7. Exertional dyspnea
8. Exertional chest pain
Physical Exam
9. Heart murmur (supine, sitting, standing)
10. Femoral pulses
11. Stigmata of Marfan Syndrome
12. Blood pressure measurement
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Barriers to Mandatory Screening
• Many athletes
• 5-18y/o organized sports: 35 million
• High School: >7.7 million
• NCAA: >400K
• Only athletes?
• 75 million children under 18
• Limited access
• Lack of medical oversight
• Liability considerations (precedent vs. civil/criminal)
• False positives
• Cost/efficiency considerations
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BUT....
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False Negatives
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AED’s in Sudden Cardiac Arrest
• 2045 high schools over 2 years
• Mean enrollment 963 students
• 59 cases of confirmed SCA
• Student-athletes – 18
• Other students – 8
• Athletic officials – 4
• Coaches – 3
• Visitors/Spectators/School staff – 26
• Athletic facilities: 66%
• During games – 20, during practice – 19
• Basketball (13), football (9), baseball, track and field, ice hockey,
soccer, softball, cheerleading, cross country, lacrosse, swimming,
wrestling
Drezner JA, et al. BJSM 2013
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AED’s in Sudden Cardiac Arrest
• 93% witnessed, 100% student-athletes
• Responders: administration, ATC’s, visitors,
school nurses, coaches, teachers
• EMS on-site in 3 cases
• CPR provided in 92% of the cases
• AED brought to scene: 100%
• From school: 70%
• Offsite EMS: 25%, Onsite EMS: 5%
• Application in 85%, shock in 66%
Drezner JA, et al. BJSM 2013
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AED’s in Sudden Cardiac Arrest
• Survival
•
•
•
•
•
•
Overall: 71%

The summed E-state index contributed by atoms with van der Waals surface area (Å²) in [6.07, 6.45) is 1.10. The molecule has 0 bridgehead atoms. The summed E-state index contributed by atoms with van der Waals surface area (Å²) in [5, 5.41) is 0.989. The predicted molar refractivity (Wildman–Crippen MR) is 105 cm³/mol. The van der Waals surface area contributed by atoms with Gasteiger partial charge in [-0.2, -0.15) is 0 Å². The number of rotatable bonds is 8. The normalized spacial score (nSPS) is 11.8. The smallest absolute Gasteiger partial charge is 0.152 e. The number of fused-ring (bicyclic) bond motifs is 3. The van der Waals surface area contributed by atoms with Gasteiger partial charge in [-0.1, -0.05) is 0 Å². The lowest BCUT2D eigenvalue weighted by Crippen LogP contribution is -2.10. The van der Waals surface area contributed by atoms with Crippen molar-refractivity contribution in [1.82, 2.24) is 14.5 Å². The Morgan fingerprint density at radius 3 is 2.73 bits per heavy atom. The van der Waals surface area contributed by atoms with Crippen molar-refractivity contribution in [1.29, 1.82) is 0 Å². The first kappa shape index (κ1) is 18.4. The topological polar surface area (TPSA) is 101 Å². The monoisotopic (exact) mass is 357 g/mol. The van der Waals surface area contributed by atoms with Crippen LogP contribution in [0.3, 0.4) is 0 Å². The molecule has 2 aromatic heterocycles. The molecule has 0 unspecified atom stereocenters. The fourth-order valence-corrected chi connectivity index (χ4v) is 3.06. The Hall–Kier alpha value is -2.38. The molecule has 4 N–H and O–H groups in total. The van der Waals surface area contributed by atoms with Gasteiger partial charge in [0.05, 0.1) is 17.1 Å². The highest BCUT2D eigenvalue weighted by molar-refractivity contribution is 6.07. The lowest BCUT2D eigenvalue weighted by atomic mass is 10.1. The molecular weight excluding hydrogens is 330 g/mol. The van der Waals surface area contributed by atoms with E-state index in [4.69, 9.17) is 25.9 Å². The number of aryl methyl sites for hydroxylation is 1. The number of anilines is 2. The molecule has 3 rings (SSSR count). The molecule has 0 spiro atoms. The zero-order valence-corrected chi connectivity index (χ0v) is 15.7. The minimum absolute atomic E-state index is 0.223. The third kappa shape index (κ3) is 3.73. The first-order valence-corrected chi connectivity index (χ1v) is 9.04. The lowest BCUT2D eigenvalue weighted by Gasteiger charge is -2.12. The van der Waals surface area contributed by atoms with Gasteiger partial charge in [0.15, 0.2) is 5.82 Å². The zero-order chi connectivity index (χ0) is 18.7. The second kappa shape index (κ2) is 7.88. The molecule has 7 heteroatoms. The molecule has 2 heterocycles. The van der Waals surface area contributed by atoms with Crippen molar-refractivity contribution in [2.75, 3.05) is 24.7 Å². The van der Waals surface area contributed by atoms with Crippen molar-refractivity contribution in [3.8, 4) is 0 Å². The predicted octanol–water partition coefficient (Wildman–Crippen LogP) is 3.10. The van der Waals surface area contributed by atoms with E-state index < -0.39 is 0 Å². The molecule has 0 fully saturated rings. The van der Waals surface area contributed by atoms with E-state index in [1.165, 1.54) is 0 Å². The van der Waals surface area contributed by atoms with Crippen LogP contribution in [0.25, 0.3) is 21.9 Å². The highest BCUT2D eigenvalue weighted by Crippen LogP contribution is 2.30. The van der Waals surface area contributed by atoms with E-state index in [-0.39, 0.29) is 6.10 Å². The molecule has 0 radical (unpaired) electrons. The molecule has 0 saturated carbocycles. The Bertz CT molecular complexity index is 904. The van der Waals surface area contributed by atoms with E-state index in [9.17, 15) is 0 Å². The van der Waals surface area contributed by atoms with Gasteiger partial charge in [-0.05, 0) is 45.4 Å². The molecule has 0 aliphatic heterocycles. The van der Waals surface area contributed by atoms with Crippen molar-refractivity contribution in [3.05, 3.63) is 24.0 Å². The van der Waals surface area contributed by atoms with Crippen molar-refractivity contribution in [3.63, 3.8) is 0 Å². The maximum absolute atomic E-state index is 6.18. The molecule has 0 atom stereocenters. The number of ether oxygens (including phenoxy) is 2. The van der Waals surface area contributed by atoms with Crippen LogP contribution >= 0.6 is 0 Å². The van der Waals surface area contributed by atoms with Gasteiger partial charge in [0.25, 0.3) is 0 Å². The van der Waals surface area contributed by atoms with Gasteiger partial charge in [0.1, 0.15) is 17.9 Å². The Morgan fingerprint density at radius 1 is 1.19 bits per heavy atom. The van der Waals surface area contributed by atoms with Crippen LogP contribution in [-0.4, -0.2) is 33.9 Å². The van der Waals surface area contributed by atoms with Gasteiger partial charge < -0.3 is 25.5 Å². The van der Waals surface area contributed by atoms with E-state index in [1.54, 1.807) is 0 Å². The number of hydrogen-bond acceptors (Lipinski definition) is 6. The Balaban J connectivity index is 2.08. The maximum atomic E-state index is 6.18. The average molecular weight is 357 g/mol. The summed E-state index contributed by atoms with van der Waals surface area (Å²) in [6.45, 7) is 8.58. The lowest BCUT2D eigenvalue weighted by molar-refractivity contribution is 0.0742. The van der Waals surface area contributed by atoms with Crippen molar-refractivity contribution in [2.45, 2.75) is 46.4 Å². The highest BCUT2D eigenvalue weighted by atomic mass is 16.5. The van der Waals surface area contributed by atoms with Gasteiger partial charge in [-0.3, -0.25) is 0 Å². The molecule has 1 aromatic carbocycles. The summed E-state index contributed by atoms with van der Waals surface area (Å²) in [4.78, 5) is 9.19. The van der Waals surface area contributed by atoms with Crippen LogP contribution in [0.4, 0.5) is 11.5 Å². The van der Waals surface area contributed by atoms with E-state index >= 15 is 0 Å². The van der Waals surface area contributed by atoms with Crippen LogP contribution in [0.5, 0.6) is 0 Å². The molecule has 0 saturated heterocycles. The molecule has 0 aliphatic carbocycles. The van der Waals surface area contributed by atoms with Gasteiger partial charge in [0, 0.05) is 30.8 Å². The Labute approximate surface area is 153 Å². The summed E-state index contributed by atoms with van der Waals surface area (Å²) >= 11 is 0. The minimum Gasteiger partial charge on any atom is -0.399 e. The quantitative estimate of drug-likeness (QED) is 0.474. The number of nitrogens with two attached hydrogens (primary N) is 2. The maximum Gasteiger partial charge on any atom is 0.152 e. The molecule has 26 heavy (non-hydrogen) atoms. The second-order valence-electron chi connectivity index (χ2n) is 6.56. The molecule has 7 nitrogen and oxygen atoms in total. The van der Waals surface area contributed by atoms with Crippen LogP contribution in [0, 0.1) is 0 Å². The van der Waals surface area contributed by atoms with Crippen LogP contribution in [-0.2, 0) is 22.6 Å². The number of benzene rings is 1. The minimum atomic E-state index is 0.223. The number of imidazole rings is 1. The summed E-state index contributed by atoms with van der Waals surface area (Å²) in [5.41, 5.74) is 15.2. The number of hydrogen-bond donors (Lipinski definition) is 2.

When shock delivered onsite: 87%
AED onsite: 80%
AED brought by offsite EMS: 50%
Schools with EAP: 79%
Schools without EAP: 44%
“The single greatest factor affecting survival from
SCA is the time interval from cardiac arrest to
defibrillation.”
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Thank you!
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References
• National Federation of State High School Associations.
http://www.nfhs.org/content.aspx?id=9628. Accessed Apr 4, 2014.
• NCAA. http://www.ncaa.com/news/ncaa/article/2011-11-02/ncaa-participation-rates-going.
Accessed Apr 4, 2014.
• Maron, B, et al. Sudden Deaths in Young Competitive Athletes. Circ 2009; 119(8):1085-1092.
• Harmon KG, et al. Incidence of sudden cardiac death in National Collegiate Athletic Association
athletes. Circ 2011; 123(15):1594-600.
• Asplund CA, Asif IM. Cardiovascular Preparticipation Screening Practices of College Team
Physicians. Clin J Sport Med Jan 21, 2014. Epub ahead of print.
• Policy Statement: Pediatric Sudden Cardiac Arrest. Pediatrics 2012; 129:e1094-e1102.
• Drezner JA, et al. Outcomes from sudden cardiac arrest in US high schools: a 2-year
prospective study from the National Registry for AED Use in Sports. Br J Sport Med
2013;47:1179-1183.
• Maron BJ, et al. Recommendations and Considerations Related to Preparticipation Screening for
Cardiovascular Abnormalities in Competitive Athletes: 2007 Update. Circ 2007;115:1643-55.